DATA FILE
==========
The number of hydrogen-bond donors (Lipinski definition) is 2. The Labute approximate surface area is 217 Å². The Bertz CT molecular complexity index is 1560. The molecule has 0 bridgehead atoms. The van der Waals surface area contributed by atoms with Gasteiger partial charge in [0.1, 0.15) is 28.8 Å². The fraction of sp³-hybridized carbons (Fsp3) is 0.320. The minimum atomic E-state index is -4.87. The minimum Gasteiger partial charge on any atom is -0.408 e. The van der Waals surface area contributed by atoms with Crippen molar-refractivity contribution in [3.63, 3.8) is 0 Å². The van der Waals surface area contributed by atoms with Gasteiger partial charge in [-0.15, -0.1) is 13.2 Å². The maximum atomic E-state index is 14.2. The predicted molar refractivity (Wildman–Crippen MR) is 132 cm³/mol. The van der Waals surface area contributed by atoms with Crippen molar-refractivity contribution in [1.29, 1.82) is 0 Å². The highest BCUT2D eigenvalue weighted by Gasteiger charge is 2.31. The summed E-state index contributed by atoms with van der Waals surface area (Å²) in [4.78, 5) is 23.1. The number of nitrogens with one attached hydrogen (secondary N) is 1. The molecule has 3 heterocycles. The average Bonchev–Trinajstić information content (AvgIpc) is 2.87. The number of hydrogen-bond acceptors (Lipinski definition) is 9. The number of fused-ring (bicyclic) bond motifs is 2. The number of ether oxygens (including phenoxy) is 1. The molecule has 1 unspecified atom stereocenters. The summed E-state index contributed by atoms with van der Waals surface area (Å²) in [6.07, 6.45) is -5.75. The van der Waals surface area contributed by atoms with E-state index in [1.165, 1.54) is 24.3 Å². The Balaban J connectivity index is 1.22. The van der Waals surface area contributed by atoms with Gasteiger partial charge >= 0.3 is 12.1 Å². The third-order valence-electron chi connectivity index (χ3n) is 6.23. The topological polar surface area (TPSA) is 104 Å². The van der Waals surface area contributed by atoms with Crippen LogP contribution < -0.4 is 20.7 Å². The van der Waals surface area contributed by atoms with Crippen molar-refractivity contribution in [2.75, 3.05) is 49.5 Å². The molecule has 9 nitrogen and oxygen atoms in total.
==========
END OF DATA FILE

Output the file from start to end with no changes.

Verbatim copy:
The number of hydrogen-bond donors (Lipinski definition) is 2. The Labute approximate surface area is 217 Å². The Bertz CT molecular complexity index is 1560. The molecule has 0 bridgehead atoms. The van der Waals surface area contributed by atoms with Gasteiger partial charge in [0.1, 0.15) is 28.8 Å². The fraction of sp³-hybridized carbons (Fsp3) is 0.320. The minimum atomic E-state index is -4.87. The minimum Gasteiger partial charge on any atom is -0.408 e. The van der Waals surface area contributed by atoms with Crippen molar-refractivity contribution in [3.63, 3.8) is 0 Å². The van der Waals surface area contributed by atoms with Gasteiger partial charge in [-0.15, -0.1) is 13.2 Å². The maximum atomic E-state index is 14.2. The predicted molar refractivity (Wildman–Crippen MR) is 132 cm³/mol. The van der Waals surface area contributed by atoms with Crippen molar-refractivity contribution in [1.29, 1.82) is 0 Å². The highest BCUT2D eigenvalue weighted by Gasteiger charge is 2.31. The summed E-state index contributed by atoms with van der Waals surface area (Å²) in [4.78, 5) is 23.1. The number of nitrogens with one attached hydrogen (secondary N) is 1. The molecule has 3 heterocycles. The average Bonchev–Trinajstić information content (AvgIpc) is 2.87. The number of hydrogen-bond acceptors (Lipinski definition) is 9. The number of fused-ring (bicyclic) bond motifs is 2. The number of ether oxygens (including phenoxy) is 1. The molecule has 1 unspecified atom stereocenters. The summed E-state index contributed by atoms with van der Waals surface area (Å²) in [6.07, 6.45) is -5.75. The van der Waals surface area contributed by atoms with E-state index in [1.165, 1.54) is 24.3 Å². The Balaban J connectivity index is 1.22. The van der Waals surface area contributed by atoms with Gasteiger partial charge >= 0.3 is 12.1 Å². The third-order valence-electron chi connectivity index (χ3n) is 6.23. The topological polar surface area (TPSA) is 104 Å². The van der Waals surface area contributed by atoms with Crippen LogP contribution < -0.4 is 20.7 Å². The van der Waals surface area contributed by atoms with Crippen molar-refractivity contribution in [2.75, 3.05) is 49.5 Å². The molecule has 9 nitrogen and oxygen atoms in total.